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Canadian Poultry and Egg Statistics - April to June 2007

by 5m Editor
8 September 2007, at 12:00am

By Statistics Canada - This publication provides data on the production, supply and disposition and value of Canadian poultry meat and eggs for Q2 2007.

Highlights

Value of poultry products unchanged

  • The value of poultry products totalled $2.6 billion in 2006, virtually unchanged from 2005. Sales of poultry meat, including turkey, showed a decrease of 3.3% with a total value of $1.8 billion. The value of egg sales increased 2.0% from 2005 to stand at $735.1 million.

  • Canadian farmers produced 1.2 million tonnes of poultry meat in 2006, up 0.4% from 2005. Chicken, including stewing hens, accounts for 86% of all poultry meat produced. It decreased 0.3% from year-ago levels. Turkey production stood at 163 thousand tonnes in 2006, an increase of 5.1% from 2005.

  • The quantity of poultry available for consumption has continued to increase over recent years, reaching 13.4 kilograms per person in 2006, a slight increase of 0.8% from last year and well above the 11.4 kilograms available for consumption per person ten years ago. The introduction of varied and readily available easy-to-prepare and ready-to-eat poultry products appeals to the time conscious consumer and has contributed to poultry’s on-going popularity.

Egg production increases in 2006

  • Egg production in 2006, at 581.2 million dozen, increased 0.6% from 2005.

  • During the first 6 months of 2007, egg production totalled 288.3 million dozen, a small decrease of 0.4% from the same period in 2006. In June 2007, it was down 1.4%, compared to June of last year.

  • Annual egg consumption has stabilized in recent years and was pegged at 12.3 dozen per person in 2006, an amount similar to 2005. Generally, the recent sustained growth in egg consumption can be attributed to the publicity surrounding the nutritional benefits of eggs, the increased use of eggs by the food service sector, the growing popularity of value added products and the expanded use and availability of processed egg products.

  • Note to users

  • Due to changes in reporting techniques, revisions were made to egg production beginning in 2003 and the value of eggs beginning in 2001.








Introduction

This publication provides data on the production, supply and disposition and value of poultry meat and eggs. Also included are data on the average price of eggs sold for table consumption, the food available and the food available, adjusted for loss of poultry meats and eggs, and the production and stocks of processed eggs.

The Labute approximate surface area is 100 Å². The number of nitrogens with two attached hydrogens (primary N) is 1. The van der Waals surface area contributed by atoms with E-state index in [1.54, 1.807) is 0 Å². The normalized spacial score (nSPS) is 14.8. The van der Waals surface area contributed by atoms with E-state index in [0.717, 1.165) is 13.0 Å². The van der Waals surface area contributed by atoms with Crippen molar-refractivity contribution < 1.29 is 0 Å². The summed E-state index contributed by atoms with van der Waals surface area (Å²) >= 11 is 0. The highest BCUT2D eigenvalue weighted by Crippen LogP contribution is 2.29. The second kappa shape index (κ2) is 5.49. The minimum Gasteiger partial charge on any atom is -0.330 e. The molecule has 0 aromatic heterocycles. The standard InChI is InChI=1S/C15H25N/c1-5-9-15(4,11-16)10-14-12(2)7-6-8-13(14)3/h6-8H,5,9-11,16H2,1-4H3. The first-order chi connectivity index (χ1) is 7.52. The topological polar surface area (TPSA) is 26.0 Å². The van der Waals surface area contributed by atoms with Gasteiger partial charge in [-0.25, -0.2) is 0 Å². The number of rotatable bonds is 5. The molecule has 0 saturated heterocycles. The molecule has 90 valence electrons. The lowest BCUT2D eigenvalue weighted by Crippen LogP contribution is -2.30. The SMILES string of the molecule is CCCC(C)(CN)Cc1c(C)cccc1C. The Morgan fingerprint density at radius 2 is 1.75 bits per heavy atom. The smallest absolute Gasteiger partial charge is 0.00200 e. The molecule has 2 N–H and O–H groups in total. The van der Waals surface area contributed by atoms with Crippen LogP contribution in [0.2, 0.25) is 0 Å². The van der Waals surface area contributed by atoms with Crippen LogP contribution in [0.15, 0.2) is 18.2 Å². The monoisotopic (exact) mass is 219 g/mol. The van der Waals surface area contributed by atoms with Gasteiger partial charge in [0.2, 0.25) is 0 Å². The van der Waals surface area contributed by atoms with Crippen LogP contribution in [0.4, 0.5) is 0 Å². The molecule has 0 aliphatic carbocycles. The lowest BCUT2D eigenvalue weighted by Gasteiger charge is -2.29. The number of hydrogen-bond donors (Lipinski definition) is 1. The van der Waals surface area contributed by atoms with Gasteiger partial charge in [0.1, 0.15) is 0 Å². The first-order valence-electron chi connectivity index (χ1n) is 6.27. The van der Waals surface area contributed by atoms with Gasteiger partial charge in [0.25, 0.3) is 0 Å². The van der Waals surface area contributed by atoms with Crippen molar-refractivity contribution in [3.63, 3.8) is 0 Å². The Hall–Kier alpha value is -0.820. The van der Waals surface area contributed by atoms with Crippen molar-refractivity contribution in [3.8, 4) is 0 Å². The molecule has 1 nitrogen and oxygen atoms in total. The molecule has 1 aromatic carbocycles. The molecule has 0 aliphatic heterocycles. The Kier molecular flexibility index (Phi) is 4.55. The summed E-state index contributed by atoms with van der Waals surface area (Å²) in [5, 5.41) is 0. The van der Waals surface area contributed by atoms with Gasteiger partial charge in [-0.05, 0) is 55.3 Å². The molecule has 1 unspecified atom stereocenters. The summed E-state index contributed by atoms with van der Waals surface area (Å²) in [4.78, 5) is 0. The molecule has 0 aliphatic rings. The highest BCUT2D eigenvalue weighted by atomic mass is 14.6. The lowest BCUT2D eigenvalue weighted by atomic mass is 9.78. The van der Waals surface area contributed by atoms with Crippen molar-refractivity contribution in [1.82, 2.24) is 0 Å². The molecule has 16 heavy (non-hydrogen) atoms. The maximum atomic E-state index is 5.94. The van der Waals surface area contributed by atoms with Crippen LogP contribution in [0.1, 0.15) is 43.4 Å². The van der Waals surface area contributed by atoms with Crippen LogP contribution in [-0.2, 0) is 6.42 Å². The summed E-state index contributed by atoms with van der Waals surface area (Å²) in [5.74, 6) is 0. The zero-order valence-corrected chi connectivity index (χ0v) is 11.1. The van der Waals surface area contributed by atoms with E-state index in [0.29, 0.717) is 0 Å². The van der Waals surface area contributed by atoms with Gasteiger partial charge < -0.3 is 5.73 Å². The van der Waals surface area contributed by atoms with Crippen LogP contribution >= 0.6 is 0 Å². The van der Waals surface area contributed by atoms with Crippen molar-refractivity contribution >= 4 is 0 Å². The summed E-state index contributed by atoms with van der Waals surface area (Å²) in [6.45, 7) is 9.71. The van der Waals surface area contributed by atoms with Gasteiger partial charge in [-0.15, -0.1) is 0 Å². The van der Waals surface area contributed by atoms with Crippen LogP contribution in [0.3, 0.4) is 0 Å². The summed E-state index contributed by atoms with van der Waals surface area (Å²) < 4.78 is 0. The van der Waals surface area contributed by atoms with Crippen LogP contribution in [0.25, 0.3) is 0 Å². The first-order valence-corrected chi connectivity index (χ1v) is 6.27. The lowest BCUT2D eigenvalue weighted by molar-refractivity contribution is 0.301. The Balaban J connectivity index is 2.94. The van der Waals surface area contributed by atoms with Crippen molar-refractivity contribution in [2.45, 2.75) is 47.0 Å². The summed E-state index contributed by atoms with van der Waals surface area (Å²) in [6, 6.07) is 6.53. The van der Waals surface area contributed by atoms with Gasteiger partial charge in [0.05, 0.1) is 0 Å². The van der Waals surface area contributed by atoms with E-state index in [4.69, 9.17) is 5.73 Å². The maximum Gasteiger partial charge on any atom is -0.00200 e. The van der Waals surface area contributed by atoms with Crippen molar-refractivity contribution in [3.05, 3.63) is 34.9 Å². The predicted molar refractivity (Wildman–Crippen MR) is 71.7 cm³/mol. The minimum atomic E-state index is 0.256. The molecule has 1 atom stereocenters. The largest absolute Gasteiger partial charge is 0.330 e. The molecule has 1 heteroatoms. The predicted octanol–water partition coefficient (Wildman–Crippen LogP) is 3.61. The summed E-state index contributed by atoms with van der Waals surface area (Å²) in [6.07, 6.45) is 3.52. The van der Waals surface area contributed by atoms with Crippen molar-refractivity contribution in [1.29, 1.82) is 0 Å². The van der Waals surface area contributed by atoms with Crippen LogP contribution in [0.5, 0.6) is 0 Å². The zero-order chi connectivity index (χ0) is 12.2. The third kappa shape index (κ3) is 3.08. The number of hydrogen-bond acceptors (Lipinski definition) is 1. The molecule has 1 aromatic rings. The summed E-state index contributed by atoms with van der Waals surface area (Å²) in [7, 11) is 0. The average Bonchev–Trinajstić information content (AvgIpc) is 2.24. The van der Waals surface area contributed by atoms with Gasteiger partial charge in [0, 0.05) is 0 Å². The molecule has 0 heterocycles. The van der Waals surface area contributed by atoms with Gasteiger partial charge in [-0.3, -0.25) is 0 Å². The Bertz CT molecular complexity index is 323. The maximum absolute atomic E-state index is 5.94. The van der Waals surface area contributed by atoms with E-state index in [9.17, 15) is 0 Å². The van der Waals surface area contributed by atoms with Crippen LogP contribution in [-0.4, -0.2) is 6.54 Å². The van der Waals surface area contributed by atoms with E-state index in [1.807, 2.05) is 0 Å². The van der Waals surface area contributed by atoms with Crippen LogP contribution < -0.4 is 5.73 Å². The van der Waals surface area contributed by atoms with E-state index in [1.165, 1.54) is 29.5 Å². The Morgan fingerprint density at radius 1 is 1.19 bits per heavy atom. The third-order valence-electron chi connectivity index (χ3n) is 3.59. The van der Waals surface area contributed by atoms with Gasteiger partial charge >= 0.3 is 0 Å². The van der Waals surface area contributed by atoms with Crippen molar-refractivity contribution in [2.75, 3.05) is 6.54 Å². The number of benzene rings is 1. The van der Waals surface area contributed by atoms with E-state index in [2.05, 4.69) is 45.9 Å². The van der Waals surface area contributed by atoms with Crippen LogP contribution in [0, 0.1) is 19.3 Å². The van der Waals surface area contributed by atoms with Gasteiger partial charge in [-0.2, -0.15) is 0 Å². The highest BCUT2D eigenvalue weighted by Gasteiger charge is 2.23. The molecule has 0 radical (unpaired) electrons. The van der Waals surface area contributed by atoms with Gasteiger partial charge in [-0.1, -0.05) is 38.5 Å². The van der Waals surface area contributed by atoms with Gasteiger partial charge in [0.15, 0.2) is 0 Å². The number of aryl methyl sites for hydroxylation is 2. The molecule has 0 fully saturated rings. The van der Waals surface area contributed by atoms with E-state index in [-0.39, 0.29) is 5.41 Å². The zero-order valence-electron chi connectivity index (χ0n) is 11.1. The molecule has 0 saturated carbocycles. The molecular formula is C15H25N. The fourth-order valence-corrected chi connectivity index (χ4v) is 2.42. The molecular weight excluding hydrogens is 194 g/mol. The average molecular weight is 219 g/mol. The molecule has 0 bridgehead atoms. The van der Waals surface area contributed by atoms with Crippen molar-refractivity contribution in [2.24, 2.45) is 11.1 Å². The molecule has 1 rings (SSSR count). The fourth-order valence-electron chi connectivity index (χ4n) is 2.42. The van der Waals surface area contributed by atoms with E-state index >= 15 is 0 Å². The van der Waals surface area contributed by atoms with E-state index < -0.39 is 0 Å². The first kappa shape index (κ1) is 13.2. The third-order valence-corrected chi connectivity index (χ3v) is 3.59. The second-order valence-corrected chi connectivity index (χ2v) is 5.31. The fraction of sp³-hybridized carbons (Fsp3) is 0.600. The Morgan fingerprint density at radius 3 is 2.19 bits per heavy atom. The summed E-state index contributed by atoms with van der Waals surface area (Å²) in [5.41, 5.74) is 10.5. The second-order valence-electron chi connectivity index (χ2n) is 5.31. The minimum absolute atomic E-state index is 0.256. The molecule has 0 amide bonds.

The data presented are obtained from a variety of sources such as administrative sources and censuses. Administrative data are provided by the Canadian Egg Marketing Agency (CEMA), Agriculture and Agri-Food Canada (AAFC) and Statistics Canada. Information from Statistics Canada’s Census of Agriculture and Census of Population is also used in preparing the estimates.

The data, published on a provincial basis, are used in decision making by government agencies, processors, retailers, universities, producer organizations and health institutions.

Statistics Canada has been estimating poultry meat production and value since 1951. Concepts and methods vary over time due to changes in the sector and/or the availability of data sources. Users should note the following:

  1. Production data supplied in table 7 (Supply and disposition of eggs) are compiled in May of each year and revised annually. Production and disposition data supplied in tables 4 and 5 (Production and disposition of eggs) are subject to revision throughout the year and may not compare exactly to the data in table 7;

  2. beginning in 1986, the quantity of eggs available for consumption is adjusted to take into consideration a loss of 1.95% of total egg production due to leakers and rejects;

  3. also beginning in 1986, a new method is used to calculate consumption on the farm;

  4. a negligible number of hatchery-supply eggs are sold on the table market. Since data on the amount sold are not available, it is deemed to be zero;

  5. Please note that the quantity and value of eggs sold for hatching in New Brunswick also include the quantity and value for the other Atlantic provinces.

The data series are available on CANSIM at the same time as the information appears in The Daily, Statistics Canada’s official release vehicle. CANSIM, Statistics Canada’s computerized database, is an information management system designed to facilitate both historical research and current analysis.

Further Reading

- To view the full article, please click here.


September 2007